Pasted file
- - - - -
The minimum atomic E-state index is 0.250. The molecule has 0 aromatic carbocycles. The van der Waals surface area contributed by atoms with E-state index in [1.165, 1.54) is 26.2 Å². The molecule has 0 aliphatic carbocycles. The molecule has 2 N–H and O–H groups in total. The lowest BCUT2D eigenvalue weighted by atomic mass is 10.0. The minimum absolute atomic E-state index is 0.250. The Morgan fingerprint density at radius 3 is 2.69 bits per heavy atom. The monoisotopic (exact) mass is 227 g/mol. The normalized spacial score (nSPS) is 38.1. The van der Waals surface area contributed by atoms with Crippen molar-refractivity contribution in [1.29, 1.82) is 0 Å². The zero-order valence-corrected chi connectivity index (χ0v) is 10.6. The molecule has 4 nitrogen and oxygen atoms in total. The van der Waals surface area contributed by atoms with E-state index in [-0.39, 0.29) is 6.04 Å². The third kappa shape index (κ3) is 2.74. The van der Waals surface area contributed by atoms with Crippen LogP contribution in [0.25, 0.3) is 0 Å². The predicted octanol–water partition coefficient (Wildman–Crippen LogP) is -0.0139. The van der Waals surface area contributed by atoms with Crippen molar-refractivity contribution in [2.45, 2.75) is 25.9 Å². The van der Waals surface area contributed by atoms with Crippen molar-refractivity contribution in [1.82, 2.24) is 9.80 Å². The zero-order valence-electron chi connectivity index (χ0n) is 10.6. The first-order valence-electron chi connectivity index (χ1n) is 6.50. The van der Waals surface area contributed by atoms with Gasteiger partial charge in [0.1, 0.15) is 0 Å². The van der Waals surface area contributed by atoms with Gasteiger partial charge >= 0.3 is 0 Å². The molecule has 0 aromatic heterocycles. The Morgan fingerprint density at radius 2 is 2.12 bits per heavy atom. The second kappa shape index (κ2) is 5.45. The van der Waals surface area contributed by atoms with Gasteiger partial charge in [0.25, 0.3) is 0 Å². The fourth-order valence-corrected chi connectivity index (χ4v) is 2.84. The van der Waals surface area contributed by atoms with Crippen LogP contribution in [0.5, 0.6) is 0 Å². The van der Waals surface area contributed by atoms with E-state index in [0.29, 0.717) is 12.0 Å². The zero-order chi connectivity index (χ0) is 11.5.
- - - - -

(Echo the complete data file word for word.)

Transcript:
The minimum atomic E-state index is 0.250. The molecule has 0 aromatic carbocycles. The van der Waals surface area contributed by atoms with E-state index in [1.165, 1.54) is 26.2 Å². The molecule has 0 aliphatic carbocycles. The molecule has 2 N–H and O–H groups in total. The lowest BCUT2D eigenvalue weighted by atomic mass is 10.0. The minimum absolute atomic E-state index is 0.250. The Morgan fingerprint density at radius 3 is 2.69 bits per heavy atom. The monoisotopic (exact) mass is 227 g/mol. The normalized spacial score (nSPS) is 38.1. The van der Waals surface area contributed by atoms with Crippen molar-refractivity contribution in [1.29, 1.82) is 0 Å². The zero-order valence-corrected chi connectivity index (χ0v) is 10.6. The molecule has 4 nitrogen and oxygen atoms in total. The van der Waals surface area contributed by atoms with E-state index in [-0.39, 0.29) is 6.04 Å². The third kappa shape index (κ3) is 2.74. The van der Waals surface area contributed by atoms with Crippen LogP contribution in [0.25, 0.3) is 0 Å². The predicted octanol–water partition coefficient (Wildman–Crippen LogP) is -0.0139. The van der Waals surface area contributed by atoms with Crippen molar-refractivity contribution in [2.45, 2.75) is 25.9 Å². The van der Waals surface area contributed by atoms with Crippen molar-refractivity contribution in [1.82, 2.24) is 9.80 Å². The zero-order valence-electron chi connectivity index (χ0n) is 10.6. The first-order valence-electron chi connectivity index (χ1n) is 6.50. The van der Waals surface area contributed by atoms with Gasteiger partial charge in [0.1, 0.15) is 0 Å². The van der Waals surface area contributed by atoms with Gasteiger partial charge >= 0.3 is 0 Å². The molecule has 0 aromatic heterocycles. The Morgan fingerprint density at radius 2 is 2.12 bits per heavy atom. The second kappa shape index (κ2) is 5.45. The van der Waals surface area contributed by atoms with Gasteiger partial charge in [0.25, 0.3) is 0 Å². The fourth-order valence-corrected chi connectivity index (χ4v) is 2.84. The van der Waals surface area contributed by atoms with Crippen LogP contribution in [0.5, 0.6) is 0 Å². The van der Waals surface area contributed by atoms with E-state index in [0.29, 0.717) is 12.0 Å². The zero-order chi connectivity index (χ0) is 11.5.